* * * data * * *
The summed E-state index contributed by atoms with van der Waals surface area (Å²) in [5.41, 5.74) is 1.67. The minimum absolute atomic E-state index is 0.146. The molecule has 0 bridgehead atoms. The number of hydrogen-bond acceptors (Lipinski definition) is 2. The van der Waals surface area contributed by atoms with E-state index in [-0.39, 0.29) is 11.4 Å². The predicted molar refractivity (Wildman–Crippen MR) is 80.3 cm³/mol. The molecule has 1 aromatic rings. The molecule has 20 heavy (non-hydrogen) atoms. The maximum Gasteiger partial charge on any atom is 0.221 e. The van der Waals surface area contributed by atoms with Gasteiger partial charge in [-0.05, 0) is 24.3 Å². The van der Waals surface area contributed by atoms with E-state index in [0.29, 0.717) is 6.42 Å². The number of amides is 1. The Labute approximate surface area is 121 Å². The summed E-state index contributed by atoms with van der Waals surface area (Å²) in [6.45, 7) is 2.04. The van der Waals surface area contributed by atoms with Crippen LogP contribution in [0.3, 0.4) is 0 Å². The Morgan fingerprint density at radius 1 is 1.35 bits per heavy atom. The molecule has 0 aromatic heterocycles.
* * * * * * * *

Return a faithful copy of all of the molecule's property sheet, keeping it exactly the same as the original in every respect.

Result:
The summed E-state index contributed by atoms with van der Waals surface area (Å²) in [5.41, 5.74) is 1.67. The minimum absolute atomic E-state index is 0.146. The molecule has 0 bridgehead atoms. The number of hydrogen-bond acceptors (Lipinski definition) is 2. The van der Waals surface area contributed by atoms with E-state index in [-0.39, 0.29) is 11.4 Å². The predicted molar refractivity (Wildman–Crippen MR) is 80.3 cm³/mol. The molecule has 1 aromatic rings. The molecule has 20 heavy (non-hydrogen) atoms. The maximum Gasteiger partial charge on any atom is 0.221 e. The van der Waals surface area contributed by atoms with Gasteiger partial charge in [-0.05, 0) is 24.3 Å². The van der Waals surface area contributed by atoms with E-state index in [0.29, 0.717) is 6.42 Å². The number of amides is 1. The Labute approximate surface area is 121 Å². The summed E-state index contributed by atoms with van der Waals surface area (Å²) in [6.45, 7) is 2.04. The van der Waals surface area contributed by atoms with Crippen LogP contribution in [0.3, 0.4) is 0 Å². The Morgan fingerprint density at radius 1 is 1.35 bits per heavy atom. The molecule has 0 aromatic heterocycles.